[DB-SIG] Standardized Date-Time class
Wed, 10 Dec 1997 00:14:46 PST
> From: Jeffrey Jacobs <firstname.lastname@example.org>
> be the case), there is a strong difference between 61,292,782,211,360
> milliseconds and Wednesday, 10 December 1997 4:50:11.360 UTC,
Yeah - they are radically different presenatations of what I presume
is the same object. One presentation makes the implicit reference
> or even 11 O'Clock and 11 Hours
or 6 bells for that matter. I'd say '11 hundred hours" for the latter,
but that's really confusing.
> What does it mean to add 1 January to 7 September?
Since neither has any meaning as stated, nothing.
> Although as a general rule, times very close to 0 will probably be
> TimeSpans, if I have that value stored and then forget what my variable
> actually represents, my program could end up telling me it's Monday 1
> January 1 AD 00:01:45.000 UTC.
This is a standard problem
> Although a good programmer will not make
> that mistake, it's nice knowing that the structure of the language won't
> let you make the mistake anyway. Thus, I really do feel a strong
> proponent of the separation of time and span.
I don't know any programmers that good. However, it's not the
structure of the language, it's the structure of the objects.
Since we're not implementing them, it isn't really up to us. Code
speaks louder than logic.
> I have thought about this, and think that the only complete
> solution to this problem is to create an Historical Calendar, which does
> not include the 10 days from 5 to 15 October in 15?? when Pope Gregory
> changed the calendar from the Julian model, and would use the Julian model
> for dates before then.
That's not complete. The box I'm sitting at recognizes the change as
per the US (because I lifted the code from Unix), which was 11 days in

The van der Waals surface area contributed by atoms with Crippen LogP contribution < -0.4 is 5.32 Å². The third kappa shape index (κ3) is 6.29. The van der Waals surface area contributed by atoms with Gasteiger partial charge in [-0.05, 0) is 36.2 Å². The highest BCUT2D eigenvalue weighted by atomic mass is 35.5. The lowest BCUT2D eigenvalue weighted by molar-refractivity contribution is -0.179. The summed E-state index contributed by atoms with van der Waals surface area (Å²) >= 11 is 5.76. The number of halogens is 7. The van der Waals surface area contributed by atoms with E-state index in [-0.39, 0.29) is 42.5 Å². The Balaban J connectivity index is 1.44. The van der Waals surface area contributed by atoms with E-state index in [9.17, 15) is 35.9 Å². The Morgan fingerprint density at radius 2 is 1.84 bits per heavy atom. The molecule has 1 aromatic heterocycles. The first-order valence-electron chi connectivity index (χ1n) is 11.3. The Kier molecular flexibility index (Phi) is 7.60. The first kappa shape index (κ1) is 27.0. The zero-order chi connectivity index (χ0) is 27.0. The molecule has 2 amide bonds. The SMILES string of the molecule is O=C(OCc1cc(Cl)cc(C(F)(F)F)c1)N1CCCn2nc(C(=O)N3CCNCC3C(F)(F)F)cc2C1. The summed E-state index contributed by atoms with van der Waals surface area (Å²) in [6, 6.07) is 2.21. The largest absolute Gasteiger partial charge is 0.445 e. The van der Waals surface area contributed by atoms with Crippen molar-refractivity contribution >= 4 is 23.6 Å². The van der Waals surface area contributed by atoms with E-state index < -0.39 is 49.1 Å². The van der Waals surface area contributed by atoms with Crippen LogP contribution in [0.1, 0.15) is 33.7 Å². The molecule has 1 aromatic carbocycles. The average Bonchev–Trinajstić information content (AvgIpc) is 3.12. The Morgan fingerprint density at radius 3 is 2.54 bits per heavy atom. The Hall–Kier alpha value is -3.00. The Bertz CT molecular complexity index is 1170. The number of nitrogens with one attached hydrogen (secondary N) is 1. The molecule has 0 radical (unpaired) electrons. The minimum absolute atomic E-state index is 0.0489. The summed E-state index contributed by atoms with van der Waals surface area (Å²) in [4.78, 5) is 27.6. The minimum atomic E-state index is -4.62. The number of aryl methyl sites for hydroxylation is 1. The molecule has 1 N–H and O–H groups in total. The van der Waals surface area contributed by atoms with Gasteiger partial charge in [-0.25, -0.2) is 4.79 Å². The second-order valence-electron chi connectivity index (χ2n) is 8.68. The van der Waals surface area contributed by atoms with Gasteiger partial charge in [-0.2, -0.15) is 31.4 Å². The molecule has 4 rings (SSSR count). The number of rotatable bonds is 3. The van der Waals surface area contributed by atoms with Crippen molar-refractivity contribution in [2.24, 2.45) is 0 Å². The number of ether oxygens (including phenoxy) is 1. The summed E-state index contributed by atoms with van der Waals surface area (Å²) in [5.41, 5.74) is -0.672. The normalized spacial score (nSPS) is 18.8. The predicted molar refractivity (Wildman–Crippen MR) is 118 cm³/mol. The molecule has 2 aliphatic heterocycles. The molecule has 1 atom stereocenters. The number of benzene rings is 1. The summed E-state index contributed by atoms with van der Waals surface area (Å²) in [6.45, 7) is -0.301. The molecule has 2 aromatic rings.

September of 1752. The change was recognzied (and recorded) by various
civil authorities as late as this century.
> Another problem with the idea of a Historical Calendar module is
> that around 8 BC, due to problems with the Roman Government not keeping
> proper track of the leap years, Caesar Augusta decreed that the years 8 BC
> to 8 AD should not be leap years. Thus, Calculating 29 February 4 AD,
> although valid in the Julian and Gregorian calendar modules, would be
> historically non-existent. And certainly the Romans were measuring their
> years in years since the founding of Rome, not in years before the
> approximate birth of Christ. (How would they know?)
Sigh. And what about the standard tale of July & August getting extra
days for political reasons?
> > That's not the only time that they were changed in the US. And the US
> > isn't the only place they've changed.
> Agreed. This is a can of worms, and I wouldn't suggest
> supporting retro-fitted DST for every single region of the world.
That's why I suggested using the existing, available code, which
covers a large chunk of that.
> Yes. The first implementation I examined was a commercial
> implementation from a certain omnipresent software entity that will
> hopefully get it's but kicked by the US Federal Government, but that's
> another story. I have been able to examine the GNU implementation of
> tzset(), and realize that the full interpretation of the TZ environment
> variable is more complicated than is implemented in the first version I
> studied. Basically, TZ has the following form:
That's the GNU code. The code I'm referring to has a much simpler use
for TZ, and is much more flexible that this. You can use it to get the
retrofit DST for the past, and change that without changing a line of
your code - because it's all table driven.
I suspect there are a lot more than 51 timezones, but it's hard to
tell. From the looks of things, there are 101 different DST rules in
the Americas, but I'm trying to compare binary data files at this
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